Don’t Skip Your Breakfast If You Want Good Grades: Study

by Paromita Datta published on -

If you want good grades, make sure you eat your breakfast. A recent study by researchers at the University of Leeds, published recently in the journal Frontiers in Public Health, revealed that students who ate their breakfast frequently on school days achieved higher GCSE grades than those who ate their breakfast rarely. The aim of the study was to examine the association between the consumption of school-day breakfast on a regular basis and academic performance in students. [1]

The researchers picked 294 adolescents aged between 16–18 years (77.2% females). They were asked to fill a retrospective 7-day food diary. This would include their daily breakfast intake and their GCSE grades. Breakfast was defined as any food or drink with a certain energy content which was consumed by 10:00 a.m. on school days. The consumption pattern was further split in three parts: rare (0–1 day), occasional (2–3 days), or frequent (4–5 day). These were measured only on school days.


The results indicated a clear association between breakfast intake and improved academic performance. The combined grades of students who rarely ate breakfast were almost two grades lower than the other group. The results also seem to hold across different socioeconomic levels. Within the low or middle socioeconomic level, adolescents who rarely consumed breakfast had significantly lesser chances of achieving higher grades in Mathematics than students who did take regular breakfast. Protection Status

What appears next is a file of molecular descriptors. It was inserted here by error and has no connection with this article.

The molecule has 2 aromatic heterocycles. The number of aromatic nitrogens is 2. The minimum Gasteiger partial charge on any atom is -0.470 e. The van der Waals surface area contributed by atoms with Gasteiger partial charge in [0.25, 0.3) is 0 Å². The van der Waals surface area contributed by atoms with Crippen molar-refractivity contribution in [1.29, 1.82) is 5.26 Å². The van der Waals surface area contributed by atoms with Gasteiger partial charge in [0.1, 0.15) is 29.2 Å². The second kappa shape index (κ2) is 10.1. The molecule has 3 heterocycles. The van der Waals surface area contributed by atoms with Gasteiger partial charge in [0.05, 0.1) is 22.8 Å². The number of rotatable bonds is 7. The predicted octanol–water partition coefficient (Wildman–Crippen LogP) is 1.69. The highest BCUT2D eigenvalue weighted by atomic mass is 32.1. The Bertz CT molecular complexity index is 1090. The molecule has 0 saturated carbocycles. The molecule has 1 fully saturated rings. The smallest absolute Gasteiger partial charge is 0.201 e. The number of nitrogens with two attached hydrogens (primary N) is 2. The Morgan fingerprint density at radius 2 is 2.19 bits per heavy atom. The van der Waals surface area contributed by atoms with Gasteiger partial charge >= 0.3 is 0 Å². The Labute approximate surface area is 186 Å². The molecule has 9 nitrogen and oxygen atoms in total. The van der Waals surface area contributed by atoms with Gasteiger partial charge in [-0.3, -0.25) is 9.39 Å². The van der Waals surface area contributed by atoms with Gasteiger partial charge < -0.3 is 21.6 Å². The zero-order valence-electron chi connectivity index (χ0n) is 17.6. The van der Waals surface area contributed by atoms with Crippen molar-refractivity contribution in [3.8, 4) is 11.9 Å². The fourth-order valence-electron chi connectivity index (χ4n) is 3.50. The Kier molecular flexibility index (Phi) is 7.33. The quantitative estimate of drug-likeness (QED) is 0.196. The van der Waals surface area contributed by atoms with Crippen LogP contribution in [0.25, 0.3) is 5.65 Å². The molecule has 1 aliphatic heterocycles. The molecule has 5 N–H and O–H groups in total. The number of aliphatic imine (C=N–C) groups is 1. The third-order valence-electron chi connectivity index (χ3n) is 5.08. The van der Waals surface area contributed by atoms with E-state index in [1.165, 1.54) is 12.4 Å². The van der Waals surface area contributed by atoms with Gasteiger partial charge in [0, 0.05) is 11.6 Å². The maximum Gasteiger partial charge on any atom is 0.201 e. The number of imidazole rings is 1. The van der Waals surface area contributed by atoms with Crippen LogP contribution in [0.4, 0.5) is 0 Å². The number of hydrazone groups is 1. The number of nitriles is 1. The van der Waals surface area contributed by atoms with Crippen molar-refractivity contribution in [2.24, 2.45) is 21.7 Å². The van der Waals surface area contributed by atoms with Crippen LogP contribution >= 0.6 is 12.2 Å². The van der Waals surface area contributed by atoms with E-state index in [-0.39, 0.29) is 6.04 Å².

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About the Author

Paromita Datta covers the latest health and wellness trends for Organic Facts. An ex-journalist who specialized in health and entertainment news, Paromita was responsible for managing a health supplement for The New Indian Express, a leading national daily in India. She has completed her post-graduation in Business Administration from the University of Rajasthan and her diploma in journalism from YMCA, Delhi. She has completed an e-course, Introduction to Food and Health, from Stanford University, US.

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